It felt like I'd walked into an episode of Sesame Street visiting Shaws that day. People smiled and were friendly. "Everybody's here getting their ice today," said the guy who was stocking the ice cooler. "Nothing worse than a warm beer on a hot day." I agreed as he put four bags of ice into my basket. The guy at Dunkin Donuts was his old jovial self, smiling as I nearly cleaned the place out of muffins, munchkins and hazelnut iced coffee. I felt like breaking into "The People in Your Neighborhood" but figured that song coming from a girl in movie star glasses wouldn't be quite right.
The party-goers arrived shortly after the first pitch of the Sox game. We sat around the living room, Emily and her friends running in and out to check on the status of her friend who was running the Marathon. Kristen and Deb told the epic story of the game they went to on Thursday. I cooked tacos and got sandwiches out. The radio was set out on the back porch which overlooks Beacon Street, so people could wait for the marathoners and keep up with the game. Kristen and I made some mojtios, the smell of mint and limes coming out of the plastic pitcher. Ice thudding into the bottom of plastic cups, the sound of people booing as Manny made his errors, the dull, mechanical sound of helicopters passing overhead all reminding me, all day long, that spring is finally here. Sounds like that don't happen in winter.
We made our way to the street when the marathoners got close to my neighborhood. Our mojitos poured into big blue cups, we stood on the sidewalk under the midday sun, squinting up to watch the leaders come through. The sound of the sirens comes first, warning the crowd that the race is coming. Then the media trucks come by, then one runner, one small mass of muscle and sweat, runs by and is gone. The crowd cheers, encouraging her. Then another runner. Then a pair of runners come by. Then the masses start coming through, the less experienced runners who paint their names on their arms so the spectators, people who don't know them, can cheer them on. "Go Paul! Go Canada! Go 2013!" I think the best thing about the Marathon is about the non-competitive nature of it. Yes, it's a race, and the runners are trying to get there before everyone else. But for the large majority of the runners the course is the competition. Just being able to cross the finish line, wrap yourself in foil like a human baked potato is the victory for most of the 20,000 marathoners. As a spectator, you get to have a part in that. You know you've encouraged someone, just some guy with bloody nipples and a wobble in his stride, to beat the course. One runner stopped right near us to stretch out his hamstrings. He was red in the face, but didn't look sick. Dried sweat wrapped around his waist like a belt. He pushed against the street light, wincing as the muscle loosened.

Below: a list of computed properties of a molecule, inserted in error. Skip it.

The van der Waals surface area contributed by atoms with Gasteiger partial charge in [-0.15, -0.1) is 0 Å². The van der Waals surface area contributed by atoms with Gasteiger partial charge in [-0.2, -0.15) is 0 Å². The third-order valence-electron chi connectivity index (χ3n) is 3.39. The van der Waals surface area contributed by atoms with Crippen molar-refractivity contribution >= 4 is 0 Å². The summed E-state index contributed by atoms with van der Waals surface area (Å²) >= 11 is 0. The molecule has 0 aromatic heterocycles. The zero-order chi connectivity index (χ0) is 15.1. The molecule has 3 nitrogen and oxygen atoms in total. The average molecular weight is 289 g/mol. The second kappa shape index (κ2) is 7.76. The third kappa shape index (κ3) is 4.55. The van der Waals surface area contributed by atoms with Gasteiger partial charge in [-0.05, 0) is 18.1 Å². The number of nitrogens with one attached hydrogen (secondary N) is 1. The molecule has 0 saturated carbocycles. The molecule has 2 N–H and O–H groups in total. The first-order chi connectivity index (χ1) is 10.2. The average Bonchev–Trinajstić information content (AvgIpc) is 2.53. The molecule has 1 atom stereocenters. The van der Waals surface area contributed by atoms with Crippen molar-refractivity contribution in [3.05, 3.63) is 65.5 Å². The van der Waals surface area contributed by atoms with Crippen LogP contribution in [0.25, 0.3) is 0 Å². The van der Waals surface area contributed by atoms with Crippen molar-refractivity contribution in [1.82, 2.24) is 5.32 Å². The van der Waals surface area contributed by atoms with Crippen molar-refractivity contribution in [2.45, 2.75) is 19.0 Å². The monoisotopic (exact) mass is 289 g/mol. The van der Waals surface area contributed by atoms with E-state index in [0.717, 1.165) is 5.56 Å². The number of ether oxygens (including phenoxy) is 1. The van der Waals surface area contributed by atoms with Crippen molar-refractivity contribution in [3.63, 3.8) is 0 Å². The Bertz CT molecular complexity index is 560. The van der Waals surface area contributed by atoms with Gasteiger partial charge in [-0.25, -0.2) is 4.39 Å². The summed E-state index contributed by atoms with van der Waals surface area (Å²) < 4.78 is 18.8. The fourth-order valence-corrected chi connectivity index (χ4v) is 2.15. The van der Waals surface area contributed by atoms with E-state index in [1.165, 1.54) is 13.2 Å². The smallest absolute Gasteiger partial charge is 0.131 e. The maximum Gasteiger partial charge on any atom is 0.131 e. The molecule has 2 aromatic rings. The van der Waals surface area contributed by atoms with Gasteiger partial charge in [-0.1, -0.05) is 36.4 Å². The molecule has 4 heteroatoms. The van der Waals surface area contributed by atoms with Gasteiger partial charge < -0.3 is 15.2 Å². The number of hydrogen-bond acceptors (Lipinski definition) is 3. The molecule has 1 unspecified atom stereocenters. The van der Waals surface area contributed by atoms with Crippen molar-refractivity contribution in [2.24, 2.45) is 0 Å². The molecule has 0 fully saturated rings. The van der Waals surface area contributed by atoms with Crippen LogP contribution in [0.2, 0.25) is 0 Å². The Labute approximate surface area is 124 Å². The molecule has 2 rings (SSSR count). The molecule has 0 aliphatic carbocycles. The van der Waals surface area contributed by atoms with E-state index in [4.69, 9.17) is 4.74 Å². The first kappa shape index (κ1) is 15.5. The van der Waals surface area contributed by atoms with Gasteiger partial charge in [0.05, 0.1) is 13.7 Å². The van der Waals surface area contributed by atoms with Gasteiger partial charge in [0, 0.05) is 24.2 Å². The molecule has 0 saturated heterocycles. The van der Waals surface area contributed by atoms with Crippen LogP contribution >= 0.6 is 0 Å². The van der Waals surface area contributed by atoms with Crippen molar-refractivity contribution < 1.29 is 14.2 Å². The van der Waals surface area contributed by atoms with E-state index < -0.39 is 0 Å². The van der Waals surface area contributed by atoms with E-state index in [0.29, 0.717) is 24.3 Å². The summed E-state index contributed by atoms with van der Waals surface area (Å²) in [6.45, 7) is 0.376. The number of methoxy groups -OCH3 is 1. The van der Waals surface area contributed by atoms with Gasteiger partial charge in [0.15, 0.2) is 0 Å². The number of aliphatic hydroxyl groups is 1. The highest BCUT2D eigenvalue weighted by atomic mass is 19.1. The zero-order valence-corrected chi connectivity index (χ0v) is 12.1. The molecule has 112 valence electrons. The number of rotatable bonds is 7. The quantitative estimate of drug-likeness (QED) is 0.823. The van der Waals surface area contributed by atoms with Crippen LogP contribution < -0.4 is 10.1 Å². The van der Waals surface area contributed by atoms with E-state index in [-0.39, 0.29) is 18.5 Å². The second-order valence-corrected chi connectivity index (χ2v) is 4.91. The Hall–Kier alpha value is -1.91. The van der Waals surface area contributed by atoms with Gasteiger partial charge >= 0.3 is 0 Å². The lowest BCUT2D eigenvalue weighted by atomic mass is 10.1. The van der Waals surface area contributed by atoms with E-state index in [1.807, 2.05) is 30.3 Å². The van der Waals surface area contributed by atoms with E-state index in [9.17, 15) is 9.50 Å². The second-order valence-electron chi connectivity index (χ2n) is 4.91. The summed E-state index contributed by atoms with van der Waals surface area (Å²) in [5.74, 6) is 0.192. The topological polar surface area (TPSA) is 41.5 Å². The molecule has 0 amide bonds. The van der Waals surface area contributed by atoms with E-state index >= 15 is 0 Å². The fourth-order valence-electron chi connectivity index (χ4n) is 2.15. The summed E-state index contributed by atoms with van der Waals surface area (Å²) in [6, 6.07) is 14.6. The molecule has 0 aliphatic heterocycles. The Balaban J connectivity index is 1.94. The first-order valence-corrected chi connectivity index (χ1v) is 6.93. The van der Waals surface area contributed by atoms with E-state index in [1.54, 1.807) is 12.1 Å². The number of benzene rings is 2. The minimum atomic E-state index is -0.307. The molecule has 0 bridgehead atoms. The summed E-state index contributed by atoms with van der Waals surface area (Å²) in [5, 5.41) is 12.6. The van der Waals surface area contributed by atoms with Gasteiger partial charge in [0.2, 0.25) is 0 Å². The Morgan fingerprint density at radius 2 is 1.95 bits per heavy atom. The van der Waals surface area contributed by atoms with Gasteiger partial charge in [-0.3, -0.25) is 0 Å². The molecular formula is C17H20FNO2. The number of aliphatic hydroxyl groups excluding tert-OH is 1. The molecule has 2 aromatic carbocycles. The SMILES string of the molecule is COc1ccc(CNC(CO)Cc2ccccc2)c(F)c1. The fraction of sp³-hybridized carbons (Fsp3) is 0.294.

"You've got it! You're nearly there!" We cried as he turned away from the sidewalk and got ready to run again.
"Thanks, guys," he huffed as he took off, his stride now stronger.
When sunstroke was about to set in (mercifully Monday's sun exposure was on my left side, thus evening out my ying-yang burn from Sunday) we reconvened in my living room to watch the best of Will Farrell DVD. When it came time for the marathoning house guest to return, we sat on the shady porch, drinking Corona, glad to have a day out of work with such good weather. We talked about baseball, about how we could never run a marathon in less than two days, that finally spring arrived. It's continued today, with Pete Bouchard saying this:
Not good enough? Tomorrow the heat of summer bears down. 80s cover the landscape like hair on a Yeti. It's a beach day, it's a lake day, it's a hug the weatherman day - office hours by appointment.

So hug your cute weatherman. Take your lunch outside, even if it means getting precariously close to a goose turd. Run yourself ragged. Spring and summer are short in New England-- you can sleep when it snows again. If you need me, I'll be napping under the table at dinner before the Sox game.